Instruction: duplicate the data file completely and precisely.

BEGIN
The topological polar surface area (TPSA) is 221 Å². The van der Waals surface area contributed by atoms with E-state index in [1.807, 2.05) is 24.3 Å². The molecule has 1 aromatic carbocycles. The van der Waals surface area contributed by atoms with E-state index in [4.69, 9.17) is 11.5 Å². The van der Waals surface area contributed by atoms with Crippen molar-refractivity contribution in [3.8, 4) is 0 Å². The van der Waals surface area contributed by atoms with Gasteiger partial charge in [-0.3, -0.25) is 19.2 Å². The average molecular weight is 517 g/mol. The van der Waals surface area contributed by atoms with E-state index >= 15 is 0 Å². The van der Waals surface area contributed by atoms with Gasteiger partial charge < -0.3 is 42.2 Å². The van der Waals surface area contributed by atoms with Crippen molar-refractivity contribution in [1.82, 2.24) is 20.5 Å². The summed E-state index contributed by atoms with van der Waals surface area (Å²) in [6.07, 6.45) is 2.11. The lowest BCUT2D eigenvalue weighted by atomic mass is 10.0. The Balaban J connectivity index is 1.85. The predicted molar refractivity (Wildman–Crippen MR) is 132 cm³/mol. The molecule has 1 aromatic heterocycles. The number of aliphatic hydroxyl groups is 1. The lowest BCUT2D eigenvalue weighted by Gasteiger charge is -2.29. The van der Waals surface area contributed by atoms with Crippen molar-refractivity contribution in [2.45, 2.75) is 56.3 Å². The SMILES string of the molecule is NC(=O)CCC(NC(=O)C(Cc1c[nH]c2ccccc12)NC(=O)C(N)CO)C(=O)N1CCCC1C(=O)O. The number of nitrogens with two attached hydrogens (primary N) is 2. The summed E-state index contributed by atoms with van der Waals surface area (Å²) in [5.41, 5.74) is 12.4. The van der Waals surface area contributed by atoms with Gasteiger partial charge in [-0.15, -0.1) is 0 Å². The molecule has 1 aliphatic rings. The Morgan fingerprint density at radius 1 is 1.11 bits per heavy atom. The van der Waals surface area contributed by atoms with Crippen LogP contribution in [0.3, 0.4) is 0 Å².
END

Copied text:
The topological polar surface area (TPSA) is 221 Å². The van der Waals surface area contributed by atoms with E-state index in [1.807, 2.05) is 24.3 Å². The molecule has 1 aromatic carbocycles. The van der Waals surface area contributed by atoms with E-state index in [4.69, 9.17) is 11.5 Å². The van der Waals surface area contributed by atoms with Crippen molar-refractivity contribution in [3.8, 4) is 0 Å². The van der Waals surface area contributed by atoms with Gasteiger partial charge in [-0.3, -0.25) is 19.2 Å². The average molecular weight is 517 g/mol. The van der Waals surface area contributed by atoms with E-state index >= 15 is 0 Å². The van der Waals surface area contributed by atoms with Gasteiger partial charge < -0.3 is 42.2 Å². The van der Waals surface area contributed by atoms with Crippen molar-refractivity contribution in [1.82, 2.24) is 20.5 Å². The summed E-state index contributed by atoms with van der Waals surface area (Å²) in [6.07, 6.45) is 2.11. The lowest BCUT2D eigenvalue weighted by atomic mass is 10.0. The Balaban J connectivity index is 1.85. The predicted molar refractivity (Wildman–Crippen MR) is 132 cm³/mol. The molecule has 1 aromatic heterocycles. The number of aliphatic hydroxyl groups is 1. The lowest BCUT2D eigenvalue weighted by Gasteiger charge is -2.29. The van der Waals surface area contributed by atoms with Crippen molar-refractivity contribution in [2.45, 2.75) is 56.3 Å². The SMILES string of the molecule is NC(=O)CCC(NC(=O)C(Cc1c[nH]c2ccccc12)NC(=O)C(N)CO)C(=O)N1CCCC1C(=O)O. The number of nitrogens with two attached hydrogens (primary N) is 2. The summed E-state index contributed by atoms with van der Waals surface area (Å²) in [5.41, 5.74) is 12.4. The van der Waals surface area contributed by atoms with Gasteiger partial charge in [-0.15, -0.1) is 0 Å². The molecule has 1 aliphatic rings. The Morgan fingerprint density at radius 1 is 1.11 bits per heavy atom. The van der Waals surface area contributed by atoms with Crippen LogP contribution in [0.3, 0.4) is 0 Å².